Following State of the Union, Cicilline Calls on Speaker Boehner to Expedite Consideration of Make it in America Block Grant Program Act and Offshoring Prevention Act

Jan 25, 2012

In a letter, Congressman David Cicilline (D-RI) today urged Speaker John Boehner (R-OH) to expedite consideration of the Make it in America Block Grant Program Act and the Offshoring Prevention Act, two bills currently pending in the House of Representatives, in order to provide new resources to manufacturers and close loopholes that cut taxes for companies that move jobs overseas.

“In his speech, the President told Congress that we must seize this moment to finally give the middle class a fair shake,” said Cicilline.  “If we are serious about getting our economy moving again, then we should move quickly to pass these bills to reinvigorate American manufacturing and stop the practice of handing out tax breaks to corporations that move American jobs to other countries.  I am calling on the House Republican leadership to move now on this legislation.”

The President’s State of the Union address emphasized the importance of growing American manufacturing jobs, retraining the workforce, and ending tax breaks for companies that ship jobs overseas – proposals Cicilline has championed in his first term in the House.

In 2011, Cicilline introduced the Make it in America Block Grant Program Act, which would provide grants to small and medium-sized manufacturers to allow them to retool their factories and retrain workers to compete in the 21st century.  In addition, Cicilline also introduced the Offshoring Prevention Act last year to revise the Internal Revenue Code so that corporations moving American jobs to other countries no longer enjoy tax breaks.  Both bills are currently awaiting consideration in House committees.

The full text of Cicilline’s letter is embedded below.

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Dear Speaker Boehner:

Last evening, President Obama spoke about an American economy built upon manufacturing. He encouraged helping manufacturers with financing to relocate in communities that have been hardest hit by this economy, eliminating energy waste through incentives to upgrade their buildings, and generating new jobs through the production of clean energy, high-technology, and other advanced products. The President also called upon Congress to finally put an end to tax policies that reward businesses shipping jobs overseas and focus on innovation, investments in our infrastructure, and workforce training.

Today, I write to you not as a Democrat, but as an American and a Rhode Islander. Regardless of party affiliation or political ideology, we all share a common belief that Congress has no greater responsibility than putting our country back to work. In light of the urgent need for action in support of our nation’s manufacturers, small businesses, and the unemployed, I write to request the expedited consideration of several common-sense job creating initiatives currently pending in the House of Representatives.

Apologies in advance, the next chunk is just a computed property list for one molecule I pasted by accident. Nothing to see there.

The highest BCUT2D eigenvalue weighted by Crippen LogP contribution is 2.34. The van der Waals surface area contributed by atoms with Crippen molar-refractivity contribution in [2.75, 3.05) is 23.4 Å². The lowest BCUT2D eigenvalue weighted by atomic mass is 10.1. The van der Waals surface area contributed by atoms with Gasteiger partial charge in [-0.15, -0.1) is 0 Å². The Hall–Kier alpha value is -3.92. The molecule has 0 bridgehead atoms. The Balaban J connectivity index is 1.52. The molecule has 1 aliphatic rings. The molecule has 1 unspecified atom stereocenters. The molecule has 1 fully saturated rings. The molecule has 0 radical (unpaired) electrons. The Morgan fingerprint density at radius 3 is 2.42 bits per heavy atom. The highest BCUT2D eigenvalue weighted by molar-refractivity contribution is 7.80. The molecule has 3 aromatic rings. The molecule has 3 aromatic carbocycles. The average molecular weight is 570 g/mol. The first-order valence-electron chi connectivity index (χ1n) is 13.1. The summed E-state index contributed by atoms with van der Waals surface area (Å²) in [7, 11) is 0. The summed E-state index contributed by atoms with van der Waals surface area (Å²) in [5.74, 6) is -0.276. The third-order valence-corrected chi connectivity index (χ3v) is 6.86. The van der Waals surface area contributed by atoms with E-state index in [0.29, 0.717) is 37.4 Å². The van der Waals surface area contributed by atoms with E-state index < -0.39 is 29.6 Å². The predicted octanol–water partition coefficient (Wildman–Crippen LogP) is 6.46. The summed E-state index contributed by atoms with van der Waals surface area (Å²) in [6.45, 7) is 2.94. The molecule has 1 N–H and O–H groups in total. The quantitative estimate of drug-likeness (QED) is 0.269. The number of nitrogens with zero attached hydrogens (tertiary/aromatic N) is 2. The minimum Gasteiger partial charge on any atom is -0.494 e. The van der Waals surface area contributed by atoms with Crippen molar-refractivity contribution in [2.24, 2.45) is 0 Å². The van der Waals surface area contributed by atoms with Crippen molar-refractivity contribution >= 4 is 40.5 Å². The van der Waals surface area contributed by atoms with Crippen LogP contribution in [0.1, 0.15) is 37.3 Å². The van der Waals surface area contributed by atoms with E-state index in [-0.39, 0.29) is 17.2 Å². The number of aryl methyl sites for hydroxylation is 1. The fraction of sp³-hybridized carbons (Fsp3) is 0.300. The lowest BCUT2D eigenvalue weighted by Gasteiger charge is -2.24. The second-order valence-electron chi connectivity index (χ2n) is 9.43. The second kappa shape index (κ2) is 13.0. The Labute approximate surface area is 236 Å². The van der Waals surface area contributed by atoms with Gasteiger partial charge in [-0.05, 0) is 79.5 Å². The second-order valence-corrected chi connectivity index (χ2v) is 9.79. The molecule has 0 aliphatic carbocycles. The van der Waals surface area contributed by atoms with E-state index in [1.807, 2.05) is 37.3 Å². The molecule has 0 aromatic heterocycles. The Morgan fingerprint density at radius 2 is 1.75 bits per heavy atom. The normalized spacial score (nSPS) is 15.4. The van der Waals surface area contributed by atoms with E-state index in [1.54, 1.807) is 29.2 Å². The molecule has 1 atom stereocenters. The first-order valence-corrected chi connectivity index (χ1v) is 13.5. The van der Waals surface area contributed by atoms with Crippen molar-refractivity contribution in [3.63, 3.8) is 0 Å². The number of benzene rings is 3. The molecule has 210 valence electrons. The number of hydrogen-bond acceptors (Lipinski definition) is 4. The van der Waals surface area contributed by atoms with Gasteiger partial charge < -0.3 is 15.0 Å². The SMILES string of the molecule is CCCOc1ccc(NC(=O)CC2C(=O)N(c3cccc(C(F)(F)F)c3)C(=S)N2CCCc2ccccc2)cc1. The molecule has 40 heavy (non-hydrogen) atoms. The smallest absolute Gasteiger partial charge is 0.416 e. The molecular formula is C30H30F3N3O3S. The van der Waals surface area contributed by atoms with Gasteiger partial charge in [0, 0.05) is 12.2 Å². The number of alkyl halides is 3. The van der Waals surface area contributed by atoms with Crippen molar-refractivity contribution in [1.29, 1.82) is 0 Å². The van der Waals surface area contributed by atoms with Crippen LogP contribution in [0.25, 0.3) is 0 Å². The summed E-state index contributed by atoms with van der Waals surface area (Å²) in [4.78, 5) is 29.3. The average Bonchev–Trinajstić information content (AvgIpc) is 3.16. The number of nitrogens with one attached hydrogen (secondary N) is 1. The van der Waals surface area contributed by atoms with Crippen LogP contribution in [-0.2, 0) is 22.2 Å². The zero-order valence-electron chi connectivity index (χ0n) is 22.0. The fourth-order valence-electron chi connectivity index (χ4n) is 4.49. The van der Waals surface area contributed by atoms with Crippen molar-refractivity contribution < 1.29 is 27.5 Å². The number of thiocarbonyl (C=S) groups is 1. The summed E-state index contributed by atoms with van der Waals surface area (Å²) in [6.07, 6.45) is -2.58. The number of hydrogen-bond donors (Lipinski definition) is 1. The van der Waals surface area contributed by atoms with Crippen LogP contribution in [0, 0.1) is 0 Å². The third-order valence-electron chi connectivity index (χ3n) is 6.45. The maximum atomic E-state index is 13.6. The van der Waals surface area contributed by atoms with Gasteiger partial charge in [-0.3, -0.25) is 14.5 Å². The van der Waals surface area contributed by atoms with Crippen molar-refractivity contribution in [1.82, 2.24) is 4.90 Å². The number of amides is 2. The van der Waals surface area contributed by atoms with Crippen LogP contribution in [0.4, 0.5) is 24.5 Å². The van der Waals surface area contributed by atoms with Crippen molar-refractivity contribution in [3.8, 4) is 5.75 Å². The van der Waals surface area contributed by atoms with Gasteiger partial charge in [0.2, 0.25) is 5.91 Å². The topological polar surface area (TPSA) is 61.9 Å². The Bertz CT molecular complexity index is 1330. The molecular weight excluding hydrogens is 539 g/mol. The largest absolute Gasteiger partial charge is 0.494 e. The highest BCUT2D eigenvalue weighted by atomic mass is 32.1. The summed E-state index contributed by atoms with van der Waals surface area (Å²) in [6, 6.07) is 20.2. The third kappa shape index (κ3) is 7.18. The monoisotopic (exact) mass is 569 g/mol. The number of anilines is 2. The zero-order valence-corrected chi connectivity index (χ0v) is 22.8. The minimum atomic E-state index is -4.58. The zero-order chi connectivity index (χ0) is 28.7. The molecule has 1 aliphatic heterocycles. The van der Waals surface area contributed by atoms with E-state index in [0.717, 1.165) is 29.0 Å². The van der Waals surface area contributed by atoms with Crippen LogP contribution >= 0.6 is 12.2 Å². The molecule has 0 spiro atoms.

There are currently two bills I have introduced that are pending in the House – the Make It In America Block Grant Program Act (H.R. 1912) and the Offshoring Prevention Act (H.R. 2280). Especially in Rhode Island, which lost more than 11,000 manufacturing jobs during this recent recession, we need to ensure that we can take advantage of new manufacturing opportunities and market conditions.  That’s why I introduced the Make It in America Block Grant Program Act, to provide competitive grants to help small to medium-sized manufacturers hardest hit by the Great Recession retool, retrofit their facilities, and train employees so they can maintain their current workforce, create new jobs, and better compete in the 21st century economy.

Like many of my colleagues throughout the country, for too long now I have heard the unceasing call from businesses large and small, and constituents from every walk of life, urging Congress to focus its efforts on job creation. With unemployment in my state reaching 10.8 percent, and as our nation’s unemployment rate hovers around 8.5 percent, it is time for Congress to heed the concerns from Main Street and concentrate on the important work of enacting meaningful job creation legislation.

While we should be working to restore manufacturing, our tax code inexplicably rewards companies that offshore manufacturing jobs.  Under current law, a U.S. company that moves operations overseas can delay the payment of U.S. income taxes, a benefit that we do not offer to companies struggling to keep factories open at home. The Offshoring Prevention Act, which I have introduced in the House, would close these loopholes so that companies have a greater incentive to keep jobs here in the United States.

These measures will provide new resources and incentives to manufacturers and close tax loopholes that encourage companies to move jobs abroad. Both pieces of legislation have Senate companions and are prudent measures that would support American industry, strengthen our middle class, create and retain jobs, and set our economy on a firmer path to recovery.

While Democrats and Republicans may disagree on the best approach and the appropriate role for government in creating jobs, it is the responsibility of this institution to bring a variety of proposals to the floor, to engage in the necessary debate and exchange of ideas, attempt to find common ground, and reach agreement on initiatives that will put Americans back to work.

Everyone, from Rhode Island to California, knows that Washington can do better.  We need to tear down barriers of disadvantage and build ladders of opportunity for every American willing to work hard, be responsible, and play by the rules. I urge you to expedite consideration of these bills and measures like them so that we can finally put our economy back on the right track.

Sincerely,

David N. Cicilline
Member of Congress